Earlier this week, I attended a symposium entitled “HIV Scale-Up and Global Health Systems” hosted by Columbia University’s International Center for AIDS Care and Treatment Programs (ICAP). During the panel moderated by Stephen Lewis, which included former US President Bill Clinton, the moderator stopped the discussion to make the point that his organization does not use the term “mother-to-child” transmission of HIV because that places to much blame on the woman. Instead, they use the term “vertical transmission” – between generations. I found his emphasis humorous, not because I don’t agree with the idea of not blaming women, but because he was making such a big deal out of what I assumed was essentially the only way children acquired HIV.
Yesterday, Kim Yi Dionne on her blog haba na haba made me aware of a debate that apparently has been brewing under the radar in the HIV community for some time, one that seems to have a small number of ardent supporters, but one that is not readily accepted by the mainstream research community.
It turns out that there are many out there who believe that non-sexual transmission may account for a substantial fraction of HIV infections in some Sub-Saharan African countries, including among children.
A Telegraph article suggests that up to 1/5. Given that we generally assume young children to be sexually inactive, the authors speculate that blood exposure, through needles or through other forms of contamination is to blame. A whole edition of the journal “International Journal of STDs and AIDS” was recently devoted to a review of the research on this topic.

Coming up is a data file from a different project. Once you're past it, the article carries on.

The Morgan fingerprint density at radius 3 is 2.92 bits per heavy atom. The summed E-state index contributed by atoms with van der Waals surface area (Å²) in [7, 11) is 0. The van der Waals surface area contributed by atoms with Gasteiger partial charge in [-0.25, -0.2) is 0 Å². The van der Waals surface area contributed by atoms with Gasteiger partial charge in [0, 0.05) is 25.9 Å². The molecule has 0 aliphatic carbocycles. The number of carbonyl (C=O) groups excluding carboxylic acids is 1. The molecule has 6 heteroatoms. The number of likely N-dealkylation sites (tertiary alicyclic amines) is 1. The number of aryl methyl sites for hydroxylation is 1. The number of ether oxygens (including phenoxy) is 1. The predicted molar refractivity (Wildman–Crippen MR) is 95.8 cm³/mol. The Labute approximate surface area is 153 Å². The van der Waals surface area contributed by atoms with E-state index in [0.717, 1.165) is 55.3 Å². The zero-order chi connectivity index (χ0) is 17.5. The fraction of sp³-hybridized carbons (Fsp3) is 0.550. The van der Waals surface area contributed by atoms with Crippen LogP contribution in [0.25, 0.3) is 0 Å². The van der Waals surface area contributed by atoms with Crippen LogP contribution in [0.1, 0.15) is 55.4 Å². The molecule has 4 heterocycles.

The primary form of evidence that exists to support this view is that a number of sero-prevalence studies have found rates of HIV infection among children to be too high to be explained by vertical transmission alone (I am not quite sure what is a normal rate) as well documented cases of HIV infected children born to HIV negative mothers. There are also qualitative surveys that have asked about all exposure risks and have relatively high rates of reported blood exposures in different populations and that people living in Africa may have much greater exposure to injections and vaccinations than in other parts of the world – partially due to injections for malaria. Together, these studies have been taken together to argue that blood exposure may account for a substantial fraction of transmission in Africa and that it has not received enough attention as it deserves from the prevention community.
I read through some of the research papers and thought some of them made strong inferences from rather limited data (e.g. the 1/5 figure came from a study of children in Swaziland, of which there were only 50 in the sample, and only 11 of which reported to be sero-discordant from their parents. Other issues, such as remarriage, false positives and false negatives, small sample size, and other potential explanations were not given enough discussion) but just the same I found the idea perplexing and interesting. PEPFAR has focused a lot of attention on blood safety in many developing countries, but perhaps more emphasis also needs to be placed on other injections and needle use as well.
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